Big Data Summit: Why size isn't everything

By Rachel Fielding
03 Jul 2012 View Comments

Not surprisingly, as with all emerging technology trends, finding people with the requisite skills is proving to be a challenge. Experts predict the role of data scientist will gain traction; typically a role focusing on data acquisition, and tackling complex questions such as ‘what is its value?’ and ‘how do you change a business process based on the information that comes out of that analysis?’.

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“Data architects will also become a real in-demand skill,” Henrys predicts. “Having a consistent cross-organisation data architecture is a cornerstone to success.”

But Professor Mark Whitehorn, chair of analytics at the University of Dundee, said finding the right people to work on Big Data projects was more about finding people with the right mindset and less about finding ‘scientists in white coats’. “They have to be fundamentally curious, communicative and reasonably good with numbers. You can find [them] in your organisation or hire the skills in,” he explained.

Big Data also stresses the need, more than ever, for business and IT to work together. But business-savvy IT staff are proving to be as elusive as ever. “Use of unstructured data demands a set of new skills,” said Alpesh Doshi, a partner at Fintricity, a consultancy specialising in cloud, Big Data, social media and social business. “Insight requires creativity – it’s not just about analysing the data, it’s also about interpreting it.”

Cultural shifts will also be required to embrace Big Data effectively, warned Christine Ashton, regional CIO at BG Group.

“We need to encourage data professionals to spend more of their time analysing data and less time massaging it,” she said. “We also need to have trusted sources of data and let business people play with it. A lot of this is about behaviours and attitudes and the way we divide jobs up.”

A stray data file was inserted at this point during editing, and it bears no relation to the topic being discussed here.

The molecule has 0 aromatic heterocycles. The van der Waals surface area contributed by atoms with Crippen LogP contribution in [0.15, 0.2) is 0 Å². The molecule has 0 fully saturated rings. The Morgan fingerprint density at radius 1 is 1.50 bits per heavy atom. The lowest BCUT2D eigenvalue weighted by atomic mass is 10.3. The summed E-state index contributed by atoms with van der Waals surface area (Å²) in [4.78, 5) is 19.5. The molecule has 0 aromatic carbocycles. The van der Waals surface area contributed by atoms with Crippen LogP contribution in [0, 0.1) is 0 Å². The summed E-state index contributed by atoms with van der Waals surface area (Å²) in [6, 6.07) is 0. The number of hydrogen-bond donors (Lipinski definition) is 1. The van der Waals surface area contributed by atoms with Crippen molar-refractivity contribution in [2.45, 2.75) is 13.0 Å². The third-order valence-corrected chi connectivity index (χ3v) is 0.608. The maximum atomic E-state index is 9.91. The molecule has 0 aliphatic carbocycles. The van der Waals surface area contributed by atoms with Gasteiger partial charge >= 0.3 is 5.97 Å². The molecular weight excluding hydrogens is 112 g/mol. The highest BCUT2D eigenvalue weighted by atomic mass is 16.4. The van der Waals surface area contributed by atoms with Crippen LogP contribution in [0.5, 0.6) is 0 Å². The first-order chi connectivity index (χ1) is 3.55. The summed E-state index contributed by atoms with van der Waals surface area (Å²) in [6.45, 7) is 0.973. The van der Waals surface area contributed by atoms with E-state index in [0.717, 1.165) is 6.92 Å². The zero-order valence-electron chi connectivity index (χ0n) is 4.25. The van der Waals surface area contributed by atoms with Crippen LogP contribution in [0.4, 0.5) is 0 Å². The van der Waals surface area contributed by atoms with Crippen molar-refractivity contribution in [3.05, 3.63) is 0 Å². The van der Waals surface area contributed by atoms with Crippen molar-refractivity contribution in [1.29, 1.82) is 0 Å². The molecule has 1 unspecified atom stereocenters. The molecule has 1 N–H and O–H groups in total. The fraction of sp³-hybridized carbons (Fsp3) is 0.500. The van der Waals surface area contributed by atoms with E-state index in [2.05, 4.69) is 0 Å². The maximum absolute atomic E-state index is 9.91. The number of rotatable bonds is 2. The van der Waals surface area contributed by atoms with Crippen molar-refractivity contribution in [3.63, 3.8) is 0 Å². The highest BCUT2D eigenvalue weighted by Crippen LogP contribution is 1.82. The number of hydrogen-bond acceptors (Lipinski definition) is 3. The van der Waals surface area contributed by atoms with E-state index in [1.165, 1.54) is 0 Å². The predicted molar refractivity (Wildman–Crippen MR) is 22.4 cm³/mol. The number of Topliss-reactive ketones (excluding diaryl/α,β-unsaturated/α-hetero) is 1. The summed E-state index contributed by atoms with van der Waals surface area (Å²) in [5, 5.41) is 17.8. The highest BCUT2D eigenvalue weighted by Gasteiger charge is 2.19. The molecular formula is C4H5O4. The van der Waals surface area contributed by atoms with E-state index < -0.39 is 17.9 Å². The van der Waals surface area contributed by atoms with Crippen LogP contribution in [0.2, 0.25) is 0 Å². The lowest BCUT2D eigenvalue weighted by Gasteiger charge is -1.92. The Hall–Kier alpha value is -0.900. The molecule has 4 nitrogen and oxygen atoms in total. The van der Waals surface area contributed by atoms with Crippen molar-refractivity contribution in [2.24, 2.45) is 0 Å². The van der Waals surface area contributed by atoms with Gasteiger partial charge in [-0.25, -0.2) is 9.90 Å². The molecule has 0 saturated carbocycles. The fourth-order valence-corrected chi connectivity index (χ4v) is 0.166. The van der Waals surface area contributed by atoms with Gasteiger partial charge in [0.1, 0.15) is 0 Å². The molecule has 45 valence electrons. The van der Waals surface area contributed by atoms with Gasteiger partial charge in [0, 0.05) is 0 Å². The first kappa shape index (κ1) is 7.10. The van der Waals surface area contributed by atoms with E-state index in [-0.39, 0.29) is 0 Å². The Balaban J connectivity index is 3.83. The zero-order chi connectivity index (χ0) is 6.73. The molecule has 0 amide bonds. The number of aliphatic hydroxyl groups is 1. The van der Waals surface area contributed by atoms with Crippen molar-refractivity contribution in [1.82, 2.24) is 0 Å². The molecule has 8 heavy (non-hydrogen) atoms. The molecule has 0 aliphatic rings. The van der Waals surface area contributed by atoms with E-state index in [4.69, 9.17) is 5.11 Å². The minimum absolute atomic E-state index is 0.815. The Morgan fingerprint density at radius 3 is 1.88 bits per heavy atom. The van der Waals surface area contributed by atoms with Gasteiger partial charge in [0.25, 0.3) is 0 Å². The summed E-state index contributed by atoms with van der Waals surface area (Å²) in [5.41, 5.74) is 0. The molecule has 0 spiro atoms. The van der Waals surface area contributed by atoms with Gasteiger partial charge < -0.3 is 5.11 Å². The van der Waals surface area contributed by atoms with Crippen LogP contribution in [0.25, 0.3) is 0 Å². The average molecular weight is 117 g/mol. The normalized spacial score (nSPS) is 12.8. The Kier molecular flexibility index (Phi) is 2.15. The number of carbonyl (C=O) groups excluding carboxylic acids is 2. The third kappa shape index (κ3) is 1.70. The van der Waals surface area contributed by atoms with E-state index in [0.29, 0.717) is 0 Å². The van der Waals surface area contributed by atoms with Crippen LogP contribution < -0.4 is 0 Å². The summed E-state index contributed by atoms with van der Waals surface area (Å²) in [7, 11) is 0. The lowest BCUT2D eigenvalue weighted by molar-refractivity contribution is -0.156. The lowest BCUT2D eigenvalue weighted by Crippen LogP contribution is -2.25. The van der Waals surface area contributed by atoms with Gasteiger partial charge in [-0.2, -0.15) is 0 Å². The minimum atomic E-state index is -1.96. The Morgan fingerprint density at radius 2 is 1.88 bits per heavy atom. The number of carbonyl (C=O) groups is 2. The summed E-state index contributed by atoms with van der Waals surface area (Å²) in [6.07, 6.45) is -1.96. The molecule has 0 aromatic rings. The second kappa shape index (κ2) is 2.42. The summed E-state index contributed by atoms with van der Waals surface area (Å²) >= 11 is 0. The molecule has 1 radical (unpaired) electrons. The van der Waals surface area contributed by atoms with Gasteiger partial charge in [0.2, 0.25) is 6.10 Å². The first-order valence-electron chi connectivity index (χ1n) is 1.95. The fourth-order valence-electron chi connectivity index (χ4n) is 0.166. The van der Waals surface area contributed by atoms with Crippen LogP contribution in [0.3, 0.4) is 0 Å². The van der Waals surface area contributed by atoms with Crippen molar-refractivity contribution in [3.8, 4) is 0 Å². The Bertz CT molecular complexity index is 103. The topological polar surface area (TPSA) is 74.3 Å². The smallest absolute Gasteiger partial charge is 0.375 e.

Identifying what data is relevant to your business is a good starting point. Bear in mind, experts say that one company’s Big Data is the product of another company’s ‘data exhaust’. “Don’t try to be too ambitious in your business case and build the perfect technology solution. By breaking the problem down, we’ve been able to get a lot more insight,” said Ashton.

Needless to say, you’re not going to find any shrink-wrapped solutions to solve your Big Data problems. “This isn’t just about technology acquisition,” warned Henrys. “There’s a need for a holistic approach and an integrated business and IT strategy for this to really work.”

Information governance in the era of Big Data

Advances in data insight may be the opportunity that growth-hungry businesses have been waiting for, and also offer the potential for public-sector organisations to improve their performance while potentially slashing their costs.

“Big Data offers a new paradigm for how we compete,” said Richard Hammell, lead partner at Deloitte Analytics UK. “It should change the way we interact with customers. Get it right, and you will enter into a new era of competitiveness.”

But this begs the question, as organisations look to exploit information assets, of the extent to which customers are losing control of their own data. Hammell is not alone in expressing concern at the lack of dialogue across both government and business about the implications of Big Data on protecting information assets. “How many companies ask themselves ‘should we?’,” he asked.

David Wilde, CIO of Essex County Council, is confident that the public sector has a good grasp of the privacy issues at stake: “The public sector is familiar with dealing with anonymised and private data. There’s a very strong desire to gain access to very powerful data and the question is how you reconcile that with the right of the individual. We can’t afford to get it wrong once and lose that trust – it’s fundamental to what we do,” he said.

But has the same level of awareness reached the private sector? With new data protection legislation looming, the new requirement for companies with more than 250 employees to have a data protection officer will, experts agree, help to focus minds. And recognition of the reputational damage caused by breaches will, they claim, act as a significant deterrent to falling foul of the law.

As the debates surrounding cookies, pop ups and implied vs explicit consent rage on, the complexity of privacy issues is only set to increase. But Alex Hamilton, principal at law firm doesn’t see it as a show-stopper: “Our experience is that however annoying these regulatory frameworks are, they won’t shut down the world of Big Data,” he said.

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